Generally, most states will attempt to honor the will, but using their statutory requirements. For instance, Florida has very specific issues with regarding to disinherting a spouse and elective share right for a disinherited spouse. That is Florida specific. In Minnesota it may be different, the same, or similar.
I would HIGHLY recommend that you consult with an attorney in Minnesota after you move. He/she will probably recommend a new will.
The response given is general in nature and based upon limited information. It does not and cannot replace that of a proper consultation with a qualified attorney. You should not act upon this Information alone, but should seek legal counsel prior to taking any action.
You now have three lawyers in a row that recommend that you consult with a local (Minnesota) attorney when you relocate there. Why? Wills are not all the same even when drafted by attorneys in the same state. Perhaps your existing Will was done well and works with Minnesota laws and perhaps not - it makes sense to ask someone who knows AFTER they review it.
Additionally, depending on your age, assets, family structure, goals and other factors it might be prudent to have a Living Trust, Powers of Attorney or other such documents. This is what Elder Law attorneys and Estate Planning attorneys do - look at the whole situation and give advice.
You can find local attorneys on this website or at naela.org. Best Wishes!
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I agree with my colleagues. Given your move, you also want to consult with an estate planning attorney to review your estate plan, overall. There may be state specific differences that provide for benefits in MN that are not available in FL, or vice versa. In addition, given your change in circumstances, you may find that a Will is not the best planning tool for you to use. For example, if you wish to avoid probate, a Will does not allow you to do this. A Will is only used in probate.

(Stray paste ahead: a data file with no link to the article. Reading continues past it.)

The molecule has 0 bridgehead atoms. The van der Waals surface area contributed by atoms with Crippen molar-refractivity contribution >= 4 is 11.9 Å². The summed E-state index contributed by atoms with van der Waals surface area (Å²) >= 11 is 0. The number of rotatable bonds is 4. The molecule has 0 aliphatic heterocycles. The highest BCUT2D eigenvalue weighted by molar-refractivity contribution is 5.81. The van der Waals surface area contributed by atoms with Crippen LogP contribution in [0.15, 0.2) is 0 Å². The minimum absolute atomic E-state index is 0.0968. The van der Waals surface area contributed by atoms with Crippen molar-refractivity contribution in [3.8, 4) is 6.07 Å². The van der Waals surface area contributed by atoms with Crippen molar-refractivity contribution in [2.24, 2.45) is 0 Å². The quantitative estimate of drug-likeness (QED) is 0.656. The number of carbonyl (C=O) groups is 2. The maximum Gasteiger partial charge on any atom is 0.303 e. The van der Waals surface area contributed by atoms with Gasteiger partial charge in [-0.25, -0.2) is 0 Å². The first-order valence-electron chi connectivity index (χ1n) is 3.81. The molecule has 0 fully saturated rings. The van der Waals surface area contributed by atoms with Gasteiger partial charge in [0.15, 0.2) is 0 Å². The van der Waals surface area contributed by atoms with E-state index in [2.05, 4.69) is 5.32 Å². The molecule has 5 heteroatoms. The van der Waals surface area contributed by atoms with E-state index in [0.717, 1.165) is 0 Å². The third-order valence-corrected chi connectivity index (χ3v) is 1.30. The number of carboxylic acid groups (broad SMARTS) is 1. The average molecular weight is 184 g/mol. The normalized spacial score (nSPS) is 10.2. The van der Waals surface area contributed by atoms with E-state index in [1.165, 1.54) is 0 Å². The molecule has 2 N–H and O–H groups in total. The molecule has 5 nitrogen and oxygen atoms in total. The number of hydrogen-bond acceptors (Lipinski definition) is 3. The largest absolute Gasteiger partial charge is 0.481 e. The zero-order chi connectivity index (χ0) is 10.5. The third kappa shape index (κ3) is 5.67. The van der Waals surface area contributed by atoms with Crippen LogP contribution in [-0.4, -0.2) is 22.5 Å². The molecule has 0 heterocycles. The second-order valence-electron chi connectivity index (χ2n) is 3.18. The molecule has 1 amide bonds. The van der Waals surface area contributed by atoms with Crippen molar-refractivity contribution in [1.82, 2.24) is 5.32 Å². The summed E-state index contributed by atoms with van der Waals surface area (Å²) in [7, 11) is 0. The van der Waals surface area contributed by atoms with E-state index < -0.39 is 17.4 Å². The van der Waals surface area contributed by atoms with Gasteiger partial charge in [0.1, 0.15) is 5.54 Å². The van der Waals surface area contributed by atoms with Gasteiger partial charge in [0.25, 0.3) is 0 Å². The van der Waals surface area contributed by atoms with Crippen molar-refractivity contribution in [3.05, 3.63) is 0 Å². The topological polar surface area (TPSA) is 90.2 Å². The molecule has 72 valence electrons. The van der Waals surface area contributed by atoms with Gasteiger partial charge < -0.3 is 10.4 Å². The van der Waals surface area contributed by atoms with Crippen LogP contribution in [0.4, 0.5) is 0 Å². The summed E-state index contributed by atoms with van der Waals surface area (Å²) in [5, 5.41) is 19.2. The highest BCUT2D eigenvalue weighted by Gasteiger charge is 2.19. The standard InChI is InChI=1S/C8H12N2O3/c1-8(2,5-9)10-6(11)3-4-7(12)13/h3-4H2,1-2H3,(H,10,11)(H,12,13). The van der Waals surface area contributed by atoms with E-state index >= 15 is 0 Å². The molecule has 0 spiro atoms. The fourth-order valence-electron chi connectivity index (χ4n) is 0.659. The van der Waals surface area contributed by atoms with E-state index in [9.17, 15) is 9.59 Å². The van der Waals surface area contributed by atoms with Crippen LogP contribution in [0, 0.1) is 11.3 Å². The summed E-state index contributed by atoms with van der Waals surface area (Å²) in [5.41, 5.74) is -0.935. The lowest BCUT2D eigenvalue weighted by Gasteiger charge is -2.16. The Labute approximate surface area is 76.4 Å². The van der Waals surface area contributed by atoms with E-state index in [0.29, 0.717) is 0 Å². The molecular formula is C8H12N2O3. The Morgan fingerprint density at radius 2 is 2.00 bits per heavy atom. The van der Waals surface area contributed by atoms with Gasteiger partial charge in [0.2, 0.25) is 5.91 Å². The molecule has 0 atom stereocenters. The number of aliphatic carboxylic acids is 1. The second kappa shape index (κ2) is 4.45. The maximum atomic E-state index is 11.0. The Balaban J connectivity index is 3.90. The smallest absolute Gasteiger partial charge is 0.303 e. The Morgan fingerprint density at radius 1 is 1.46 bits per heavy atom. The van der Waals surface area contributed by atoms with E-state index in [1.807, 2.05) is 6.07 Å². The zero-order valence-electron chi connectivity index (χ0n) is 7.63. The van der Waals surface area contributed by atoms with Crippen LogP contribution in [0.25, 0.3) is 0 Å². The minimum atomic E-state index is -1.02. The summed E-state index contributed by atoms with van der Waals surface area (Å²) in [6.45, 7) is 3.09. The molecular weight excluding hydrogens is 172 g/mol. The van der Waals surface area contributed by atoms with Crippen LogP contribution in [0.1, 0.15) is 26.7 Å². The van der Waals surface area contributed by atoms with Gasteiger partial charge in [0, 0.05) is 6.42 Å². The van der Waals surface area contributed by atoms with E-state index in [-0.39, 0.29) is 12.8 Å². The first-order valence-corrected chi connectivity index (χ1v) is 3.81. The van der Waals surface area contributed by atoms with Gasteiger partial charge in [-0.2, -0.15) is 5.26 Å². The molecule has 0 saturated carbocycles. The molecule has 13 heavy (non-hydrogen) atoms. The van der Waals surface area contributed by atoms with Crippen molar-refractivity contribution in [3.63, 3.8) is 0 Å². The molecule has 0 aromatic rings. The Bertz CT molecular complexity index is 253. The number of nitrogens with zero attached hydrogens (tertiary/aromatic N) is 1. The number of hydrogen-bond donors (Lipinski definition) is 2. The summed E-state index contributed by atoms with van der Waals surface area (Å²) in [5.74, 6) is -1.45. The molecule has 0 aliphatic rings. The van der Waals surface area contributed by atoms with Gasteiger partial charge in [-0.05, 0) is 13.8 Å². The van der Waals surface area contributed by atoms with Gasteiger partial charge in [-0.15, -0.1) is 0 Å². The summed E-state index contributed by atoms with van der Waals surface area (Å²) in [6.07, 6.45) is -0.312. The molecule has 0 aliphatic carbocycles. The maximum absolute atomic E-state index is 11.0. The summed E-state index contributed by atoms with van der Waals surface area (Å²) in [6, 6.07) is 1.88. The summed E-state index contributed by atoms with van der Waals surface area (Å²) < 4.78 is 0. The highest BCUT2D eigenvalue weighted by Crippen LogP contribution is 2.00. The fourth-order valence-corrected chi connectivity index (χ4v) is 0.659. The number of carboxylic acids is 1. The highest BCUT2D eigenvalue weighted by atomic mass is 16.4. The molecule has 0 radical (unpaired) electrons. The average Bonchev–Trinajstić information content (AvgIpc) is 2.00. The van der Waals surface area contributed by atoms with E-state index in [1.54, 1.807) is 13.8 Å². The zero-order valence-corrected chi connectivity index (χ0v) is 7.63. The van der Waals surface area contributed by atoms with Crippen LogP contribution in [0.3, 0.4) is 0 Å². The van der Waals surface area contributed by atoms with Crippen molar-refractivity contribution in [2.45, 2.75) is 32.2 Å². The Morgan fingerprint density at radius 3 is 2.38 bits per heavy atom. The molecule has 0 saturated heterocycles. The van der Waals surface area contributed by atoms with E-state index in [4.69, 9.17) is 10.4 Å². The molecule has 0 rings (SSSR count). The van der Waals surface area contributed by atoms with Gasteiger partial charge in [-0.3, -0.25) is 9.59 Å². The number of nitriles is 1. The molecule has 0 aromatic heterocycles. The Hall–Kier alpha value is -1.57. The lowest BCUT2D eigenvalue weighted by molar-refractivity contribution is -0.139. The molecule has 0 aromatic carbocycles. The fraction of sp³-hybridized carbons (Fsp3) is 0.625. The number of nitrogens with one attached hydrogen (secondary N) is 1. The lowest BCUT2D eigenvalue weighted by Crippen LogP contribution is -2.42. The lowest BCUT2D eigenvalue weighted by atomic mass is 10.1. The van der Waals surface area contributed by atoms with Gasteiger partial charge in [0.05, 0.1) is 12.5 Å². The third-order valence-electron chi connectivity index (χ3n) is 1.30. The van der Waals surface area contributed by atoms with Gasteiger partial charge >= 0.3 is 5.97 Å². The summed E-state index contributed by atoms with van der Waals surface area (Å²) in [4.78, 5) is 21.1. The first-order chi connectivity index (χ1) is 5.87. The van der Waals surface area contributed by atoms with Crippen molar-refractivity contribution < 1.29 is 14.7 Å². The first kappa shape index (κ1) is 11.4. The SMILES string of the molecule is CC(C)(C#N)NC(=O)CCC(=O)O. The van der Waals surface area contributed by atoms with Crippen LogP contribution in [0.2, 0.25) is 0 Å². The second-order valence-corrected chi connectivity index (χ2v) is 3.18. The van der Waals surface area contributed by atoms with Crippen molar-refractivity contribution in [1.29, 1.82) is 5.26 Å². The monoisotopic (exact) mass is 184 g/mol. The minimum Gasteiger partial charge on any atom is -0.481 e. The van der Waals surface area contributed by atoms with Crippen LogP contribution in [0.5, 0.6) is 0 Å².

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Your will if valid in Florida will be valid in Minnesota. That said, there are other key documents part of an estate plan that you should have including Power of Attorney and Medical Directive. Those documents are best done under the laws of your residence because if they become necessary, those needing them wont be comfortable with a form they are not familiar with or referencing the laws of another state. When you get to Minnesota, consult a local estate planning attorney.
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Per Florida Probate Code, so long as an out of state Will is validly executed per that state's law, Florida may honor it as a validly executed Will. *However, that is Florida Law, NOT necessarily Minnesota law.* You should contact a competent, practicing Minnesota Estate Planning Attorney to ensure whether or not Minnesota will honor your Will drafted in Florida.